HC Deb 09 June 1995 vol 261 cc341-2W
Mr. Flynn

To ask the Secretary of State for the Home Department what new proposals he has to improve the care of the mentally ill in prison(a) before sentence and (b) after sentence. [27588]

Mr. Michael Forsyth

Responsibility for this matter has been delegated to the Director General of the Prison Service, who has been asked to arrange for a reply to be given.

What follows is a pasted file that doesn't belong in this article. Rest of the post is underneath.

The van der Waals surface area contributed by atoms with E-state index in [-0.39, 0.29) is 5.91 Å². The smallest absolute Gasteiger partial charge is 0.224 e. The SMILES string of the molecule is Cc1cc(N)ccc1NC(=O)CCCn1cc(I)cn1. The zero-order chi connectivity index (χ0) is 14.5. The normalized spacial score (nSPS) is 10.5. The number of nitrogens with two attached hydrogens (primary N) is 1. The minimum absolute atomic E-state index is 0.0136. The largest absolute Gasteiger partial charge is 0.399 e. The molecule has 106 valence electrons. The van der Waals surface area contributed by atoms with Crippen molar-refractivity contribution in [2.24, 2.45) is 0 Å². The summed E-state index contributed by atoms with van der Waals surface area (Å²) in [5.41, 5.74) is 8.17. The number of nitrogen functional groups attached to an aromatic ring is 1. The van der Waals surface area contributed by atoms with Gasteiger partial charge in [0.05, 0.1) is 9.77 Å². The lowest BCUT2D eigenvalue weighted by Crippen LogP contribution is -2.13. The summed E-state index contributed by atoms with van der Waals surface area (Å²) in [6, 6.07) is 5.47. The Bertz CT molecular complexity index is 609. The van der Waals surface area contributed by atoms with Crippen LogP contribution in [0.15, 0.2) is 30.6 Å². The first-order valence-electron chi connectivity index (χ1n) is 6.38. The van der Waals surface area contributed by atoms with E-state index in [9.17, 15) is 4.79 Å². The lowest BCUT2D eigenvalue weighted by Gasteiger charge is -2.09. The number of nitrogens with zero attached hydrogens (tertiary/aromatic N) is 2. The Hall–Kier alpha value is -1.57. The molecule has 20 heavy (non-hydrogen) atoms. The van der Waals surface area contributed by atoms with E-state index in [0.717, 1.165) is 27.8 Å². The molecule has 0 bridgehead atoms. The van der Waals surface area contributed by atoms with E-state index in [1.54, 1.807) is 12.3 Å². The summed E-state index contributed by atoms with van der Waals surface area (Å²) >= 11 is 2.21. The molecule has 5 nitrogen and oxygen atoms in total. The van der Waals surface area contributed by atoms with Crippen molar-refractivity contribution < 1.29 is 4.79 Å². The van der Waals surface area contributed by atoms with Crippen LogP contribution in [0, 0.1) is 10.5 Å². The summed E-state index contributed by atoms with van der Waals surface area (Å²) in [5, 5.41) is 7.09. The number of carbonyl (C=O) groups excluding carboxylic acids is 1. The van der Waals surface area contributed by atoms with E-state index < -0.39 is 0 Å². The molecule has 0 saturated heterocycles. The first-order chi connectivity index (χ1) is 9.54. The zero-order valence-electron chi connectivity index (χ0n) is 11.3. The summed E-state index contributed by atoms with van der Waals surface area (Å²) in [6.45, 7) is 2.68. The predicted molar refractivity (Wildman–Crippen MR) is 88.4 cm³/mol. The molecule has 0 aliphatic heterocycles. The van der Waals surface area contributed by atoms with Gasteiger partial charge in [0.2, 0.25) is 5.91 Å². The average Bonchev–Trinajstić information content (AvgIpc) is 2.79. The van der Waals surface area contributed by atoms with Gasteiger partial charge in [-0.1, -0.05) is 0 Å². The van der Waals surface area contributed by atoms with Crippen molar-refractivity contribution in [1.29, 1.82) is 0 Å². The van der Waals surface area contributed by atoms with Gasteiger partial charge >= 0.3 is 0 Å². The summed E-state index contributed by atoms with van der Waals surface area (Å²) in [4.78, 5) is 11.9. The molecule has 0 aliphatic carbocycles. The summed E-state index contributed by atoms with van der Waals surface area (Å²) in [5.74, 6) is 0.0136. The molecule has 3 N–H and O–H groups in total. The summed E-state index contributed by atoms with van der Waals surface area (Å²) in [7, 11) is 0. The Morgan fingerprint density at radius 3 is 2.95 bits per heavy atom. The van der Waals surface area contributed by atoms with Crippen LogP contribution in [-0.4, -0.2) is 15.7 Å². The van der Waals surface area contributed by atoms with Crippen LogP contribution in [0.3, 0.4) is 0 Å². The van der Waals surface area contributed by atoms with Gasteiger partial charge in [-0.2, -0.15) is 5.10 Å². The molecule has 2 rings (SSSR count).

Letter from A. J. Butler to Mr. Paul Flynn, dated 9 June 1995: The Home Secretary has asked me, in the absence of the Director General from the office, to reply to your recent Question about what new proposals we have to improve the care of the mentally ill in prison (a) before sentence and (b) after sentence. The Prison Service will continue to seek to transfer to psychiatric hospitals those mentally disordered prisoners who meet the criteria laid down in the Mental Health Act 1983. Performance in this respect has greatly improved in recent years but some needs are still not being met. The Department of Health will spend over £47 million between 1991 and 1995 to increase the number of medium secure beds from the 1993 figure of 653 to nearly 1200 by 1996. In addition, health authorities are developing further secure psychiatric places. The Department of Health and the Prison Service have commissioned a study of the transfer process to identify actions that could make this operate more smoothly. A sub committee of the independent Health Advisory Committee to the Prison Service is also looking into the problems which may occur during the assessment and transfer process. It will then examine the arrangements for mentally disordered prisoners' aftercare. We shall consider very carefully any recommendations arising from these studies. The Prison Service is also improving the quality of care and treatment for those mentally disordered offenders who remain in prison custody. The largest group of mentally disordered prisoners, who may not meet the Mental Health Act criteria for transfer to hospital, are those suffering from personality disorder. The principal recommendation of a Task Force, set up to determine the strategy for treating such prisoners, was that a second therapeutic prison, along the lines of Grendon, should be established. We are now giving high priority to the implementation of that recommendation. We are also pursuing a range of other initiatives to improve the quality of treatment offered to prisoners suffering from mental disorders. For example, we plan to extend the "contracting in" of psychiatric services beyond the Durham and Bristol clusters of establishments to others. We shall develop and publish a new Healthcare Standard for the provision of forensic psychiatric services and for throughcare in mental health. We will also be auditing the implementation of Healthcare Standard 2 (Mental Health Services in local prisons and remand centres) at each establishment.